Stack pivoting

ROP with a small buffer

Stack pivoting is a technique used when there is lack of space after RIP to conduct a full ROP chain.

How it works

Stack pivoting consist to take the control of the RSP register and then "fake" the location of the stack frame.

The general target is to set RSP at the beginning of the vulnerable buffer.

There is some ways to do this.

POP RSP gadget

The simplest but also the least likely to exist.

If there is one pop rsp; ret gadget then the attacker can use it to pop the bytes after overwriting RIP.

This gadget requires 8 bytes after RIP.

ret       <-- overwrite RIP
pop rsp   <-- set RSP arbitrary value

XCHG <reg>, RSP

xchg gadget swap the values between the two registers.

This gadget requires 16 bytes after RIP.

ret                 <-- overwrite RIP
pop <reg>           <-- set a register to an arbitrary value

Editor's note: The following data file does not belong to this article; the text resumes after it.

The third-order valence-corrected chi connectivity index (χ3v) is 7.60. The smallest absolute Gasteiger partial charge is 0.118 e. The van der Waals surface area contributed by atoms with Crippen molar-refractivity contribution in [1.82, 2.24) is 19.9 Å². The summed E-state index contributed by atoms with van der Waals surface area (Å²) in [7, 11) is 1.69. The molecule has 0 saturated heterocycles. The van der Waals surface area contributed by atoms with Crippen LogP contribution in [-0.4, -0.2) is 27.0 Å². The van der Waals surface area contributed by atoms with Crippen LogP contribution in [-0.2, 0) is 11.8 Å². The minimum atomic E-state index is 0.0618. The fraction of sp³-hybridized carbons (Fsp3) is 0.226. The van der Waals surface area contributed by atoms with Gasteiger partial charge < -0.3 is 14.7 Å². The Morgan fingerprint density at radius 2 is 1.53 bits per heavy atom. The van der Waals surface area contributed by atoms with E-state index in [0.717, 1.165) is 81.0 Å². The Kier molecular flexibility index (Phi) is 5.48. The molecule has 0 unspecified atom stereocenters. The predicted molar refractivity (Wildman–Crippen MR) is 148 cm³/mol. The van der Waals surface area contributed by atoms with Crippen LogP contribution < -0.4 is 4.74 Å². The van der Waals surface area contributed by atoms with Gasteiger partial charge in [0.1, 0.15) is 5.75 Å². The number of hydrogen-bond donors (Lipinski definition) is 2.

xchg <reg>, rsp     <-- swap rsp and register values


This is the most likely to exist and interesting way to stack pivoting. And it do not requires bytes space after RIP

Every function, excepted main, end with a leave; ret gadget.

leave is equivalent to

mov rsp, rbp
pop rbp

A function ending therefore looks like

mov rsp, rbp
pop rbp
pop rip

That means, when RIP is overwrite, the 8 bytes before overwrite RBP. Then, using leave it's possible to overwrite rbp .

Note that before pop rbp there is a mov rsp, rbp instruction. This instruction set the rsp value at the rbp value. So, if RIP point to leave; ret again, the value of the overwrited rbp gets moved to RSP.

This gadget do not requires byte space after RIP.

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